Will the plan require modifications for your lifestyle? I have one plan service that I have used over and over because I had always gotten good results. The plans and designs are classic. They cost a bit more to build, because there is more to them. It's easier and much cheaper to have the plans modified before you build the house. Do all of your modifications on paper. Don't start changing things when the walls are up because it gets really expensive to pay for something going up and then having to take it out and do it again.

As far as where to place the systems, that is always something that you should look at. For example a lot of plans have a standard 20 X 20 garage. If you build this home on a crawlspace, then the steps going into the home, from the garage, will jut into one of the parking spaces in the garage and you will have built a two car garage that you can only park one car in. I've seen it happen over and over again.

How can you solve this garage step problem? Make the garage bigger or don't build on a crawlspace. An expanded 24X24 or 24X28 garage will do the trick and it really does not add a whole lot to the cost because the garages don't have systems. Years ago, I started building 3 and 4 car garages and the buyers really liked the upgrade.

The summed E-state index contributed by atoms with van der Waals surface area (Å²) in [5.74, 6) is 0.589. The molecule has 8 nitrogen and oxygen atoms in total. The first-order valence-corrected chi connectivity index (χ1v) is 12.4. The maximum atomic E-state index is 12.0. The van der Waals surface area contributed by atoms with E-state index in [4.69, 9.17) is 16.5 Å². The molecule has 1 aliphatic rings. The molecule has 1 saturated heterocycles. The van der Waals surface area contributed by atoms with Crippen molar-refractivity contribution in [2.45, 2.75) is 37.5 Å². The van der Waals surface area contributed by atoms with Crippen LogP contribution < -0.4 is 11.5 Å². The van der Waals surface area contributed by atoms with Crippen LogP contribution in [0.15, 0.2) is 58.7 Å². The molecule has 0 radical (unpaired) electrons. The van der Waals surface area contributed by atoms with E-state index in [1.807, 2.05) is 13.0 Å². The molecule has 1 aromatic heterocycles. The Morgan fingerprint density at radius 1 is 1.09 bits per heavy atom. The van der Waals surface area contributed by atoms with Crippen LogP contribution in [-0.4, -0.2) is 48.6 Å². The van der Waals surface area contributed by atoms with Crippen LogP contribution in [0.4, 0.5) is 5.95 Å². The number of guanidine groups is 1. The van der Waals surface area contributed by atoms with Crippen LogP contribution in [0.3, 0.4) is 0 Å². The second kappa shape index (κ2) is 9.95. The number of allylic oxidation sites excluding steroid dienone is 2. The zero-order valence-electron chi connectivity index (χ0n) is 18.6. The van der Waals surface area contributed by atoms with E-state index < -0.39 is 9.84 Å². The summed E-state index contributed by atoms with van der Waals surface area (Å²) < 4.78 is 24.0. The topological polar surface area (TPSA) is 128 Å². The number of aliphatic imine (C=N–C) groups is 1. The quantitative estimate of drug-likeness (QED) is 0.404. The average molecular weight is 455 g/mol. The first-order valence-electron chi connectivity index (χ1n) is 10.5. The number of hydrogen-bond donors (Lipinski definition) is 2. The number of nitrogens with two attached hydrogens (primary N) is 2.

What the others have said about not placing the furnace in a traffic area is spot on. However they do want the furnaces near the center of the house so the duct work can spider out evenly to all parts of the dwelling. Just make sure you have a place in the center that is not in the way of something else.

All homes are built these days with some sort of structured wiring for cable, alarm, internet, television, telephone or media. That is something you need to think about. Where will these services enter my home? Have you allowed for "future-proofing" so that when new technology is introduced, you will be able to easily add it to your home. You will probably have smart appliances in the future that will do things for you. We are already seeing it with the HVAC and alarm controls.

Electric vehicles are going to be big. Have you pre-wired for an electric car charger? Will the cord on the charger reach to all of the bays so that multiple vehicles can be charged? Do you know where the charging ports are on the vehicles. Some are on the front. Some are on the left front side and some are on the left rear side. All of this has to be kept in mind if you are building a new home.

You won't catch everything. However you will catch most things if you do this properly. The more time you spend planning; the better results you will achieve.
Because it's drywall or because all the strength is already in the framing?
Drywall is very heavy for one and it detracts from the strength as it is a load to be considered in the calculation. The little strength it could add is likely offset by its own weight.